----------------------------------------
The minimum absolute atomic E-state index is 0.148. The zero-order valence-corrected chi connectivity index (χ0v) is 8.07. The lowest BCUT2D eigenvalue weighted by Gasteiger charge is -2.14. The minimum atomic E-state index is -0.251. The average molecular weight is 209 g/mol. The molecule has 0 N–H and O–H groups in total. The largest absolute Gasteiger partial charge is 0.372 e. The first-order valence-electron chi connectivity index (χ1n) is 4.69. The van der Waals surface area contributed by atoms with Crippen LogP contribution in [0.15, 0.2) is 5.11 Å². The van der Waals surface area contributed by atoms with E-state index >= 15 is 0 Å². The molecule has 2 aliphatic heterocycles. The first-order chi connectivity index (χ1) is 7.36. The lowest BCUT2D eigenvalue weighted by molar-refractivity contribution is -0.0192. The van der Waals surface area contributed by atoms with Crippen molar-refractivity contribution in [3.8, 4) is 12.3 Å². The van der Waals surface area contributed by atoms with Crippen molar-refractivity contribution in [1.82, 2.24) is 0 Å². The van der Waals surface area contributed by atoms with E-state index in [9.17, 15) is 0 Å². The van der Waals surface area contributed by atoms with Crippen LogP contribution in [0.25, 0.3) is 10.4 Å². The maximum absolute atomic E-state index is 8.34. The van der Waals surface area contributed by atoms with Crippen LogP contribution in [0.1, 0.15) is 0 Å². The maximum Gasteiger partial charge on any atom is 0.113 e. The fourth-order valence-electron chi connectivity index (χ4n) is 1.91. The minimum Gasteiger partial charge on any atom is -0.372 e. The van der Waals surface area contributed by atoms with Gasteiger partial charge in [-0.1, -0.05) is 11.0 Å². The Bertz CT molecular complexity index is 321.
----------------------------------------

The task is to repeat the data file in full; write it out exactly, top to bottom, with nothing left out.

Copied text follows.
The minimum absolute atomic E-state index is 0.148. The zero-order valence-corrected chi connectivity index (χ0v) is 8.07. The lowest BCUT2D eigenvalue weighted by Gasteiger charge is -2.14. The minimum atomic E-state index is -0.251. The average molecular weight is 209 g/mol. The molecule has 0 N–H and O–H groups in total. The largest absolute Gasteiger partial charge is 0.372 e. The first-order valence-electron chi connectivity index (χ1n) is 4.69. The van der Waals surface area contributed by atoms with Crippen LogP contribution in [0.15, 0.2) is 5.11 Å². The van der Waals surface area contributed by atoms with E-state index >= 15 is 0 Å². The molecule has 2 aliphatic heterocycles. The first-order chi connectivity index (χ1) is 7.36. The lowest BCUT2D eigenvalue weighted by molar-refractivity contribution is -0.0192. The van der Waals surface area contributed by atoms with Crippen molar-refractivity contribution in [3.8, 4) is 12.3 Å². The van der Waals surface area contributed by atoms with Crippen molar-refractivity contribution in [1.82, 2.24) is 0 Å². The van der Waals surface area contributed by atoms with E-state index in [9.17, 15) is 0 Å². The van der Waals surface area contributed by atoms with Crippen LogP contribution in [0.25, 0.3) is 10.4 Å². The maximum absolute atomic E-state index is 8.34. The van der Waals surface area contributed by atoms with Crippen LogP contribution in [0.1, 0.15) is 0 Å². The maximum Gasteiger partial charge on any atom is 0.113 e. The fourth-order valence-electron chi connectivity index (χ4n) is 1.91. The minimum Gasteiger partial charge on any atom is -0.372 e. The van der Waals surface area contributed by atoms with Gasteiger partial charge in [-0.1, -0.05) is 11.0 Å². The Bertz CT molecular complexity index is 321.